Progressive Aerobic Cardiovascular Endurance Run

RISE shares the Trust’s vision of using research-based measures to evaluate overall program quality as well as outcome changes in reading, fitness, and social behavior.

Progressive Aerobic Cardiovascular Endurance Run (PACER)

Decreasing levels of activity during childhood and adolescence in the United States has heightened public health interest of the need for successful physical activity interventions.  Public health policy has mirrored these research findings and shifted towards stressing the importance of regular physical activity for optimal health and life-long habits.1,2

Four components of physical fitness (i.e., aerobic capacity, strength, body composition, and flexibility) are generally included in most health-related fitness batteries.  Of these, aerobic capacity (or VO2 max) is considered one of the hallmark characteristics of endurance performance and fitness.  Adequate aerobic capacity is associated with lower levels of heart disease, diabetes, and obesity.  VO2 max, or the maximal rate of oxygen consumption, is a measure of the capacity to generate the energy required for endurance activities.  Basically, it is one of the main factors determining the ability to exercise for longer than four to five minutes and is sensitive to change over time.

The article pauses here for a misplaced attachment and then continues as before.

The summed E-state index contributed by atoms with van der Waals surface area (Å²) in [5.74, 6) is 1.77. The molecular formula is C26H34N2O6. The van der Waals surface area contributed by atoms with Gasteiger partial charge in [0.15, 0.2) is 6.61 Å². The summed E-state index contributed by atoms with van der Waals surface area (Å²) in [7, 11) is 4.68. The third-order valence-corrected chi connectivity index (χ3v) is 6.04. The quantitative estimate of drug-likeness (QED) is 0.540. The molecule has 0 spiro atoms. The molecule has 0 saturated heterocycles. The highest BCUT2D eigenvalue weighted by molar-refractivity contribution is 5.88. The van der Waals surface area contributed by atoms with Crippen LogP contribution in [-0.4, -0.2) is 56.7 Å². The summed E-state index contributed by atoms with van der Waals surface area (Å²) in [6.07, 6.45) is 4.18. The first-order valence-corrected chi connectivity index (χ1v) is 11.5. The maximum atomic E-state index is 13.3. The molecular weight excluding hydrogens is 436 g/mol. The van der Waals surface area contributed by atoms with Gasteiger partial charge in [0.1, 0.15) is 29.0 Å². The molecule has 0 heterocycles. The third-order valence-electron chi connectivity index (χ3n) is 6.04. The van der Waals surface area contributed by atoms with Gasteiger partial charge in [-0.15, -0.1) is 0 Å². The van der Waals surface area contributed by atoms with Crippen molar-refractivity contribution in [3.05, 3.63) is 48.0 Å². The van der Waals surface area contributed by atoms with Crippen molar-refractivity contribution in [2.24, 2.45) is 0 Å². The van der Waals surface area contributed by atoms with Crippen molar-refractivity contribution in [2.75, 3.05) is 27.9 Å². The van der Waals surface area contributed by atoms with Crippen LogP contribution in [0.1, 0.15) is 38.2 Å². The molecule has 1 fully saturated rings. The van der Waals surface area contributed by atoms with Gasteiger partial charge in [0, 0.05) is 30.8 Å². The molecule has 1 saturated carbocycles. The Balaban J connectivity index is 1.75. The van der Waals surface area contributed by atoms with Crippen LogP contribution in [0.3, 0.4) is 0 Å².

The Progressive Aerobic Cardiovascular Endurance Run (PACER) has been found to be a valid measure of endurance as well as an acceptable predictor of VO2 max in children and adolescents. 3-6  The PACER is progressive...it is easy at the beginning and becomes more difficult.  Students run back and forth across a 20-meter space at a specific pace that gets faster each minute.  A point is scored for each 20-meter distance covered.  More than 10,000 children in Trust-funded out-of-school programs participated in the PACER during the pilot year (2008-2009). Initial analyses indicate that youth’s PACER scores significantly improved over the course of the school year.

Click here to download PACER Score Sheets

 








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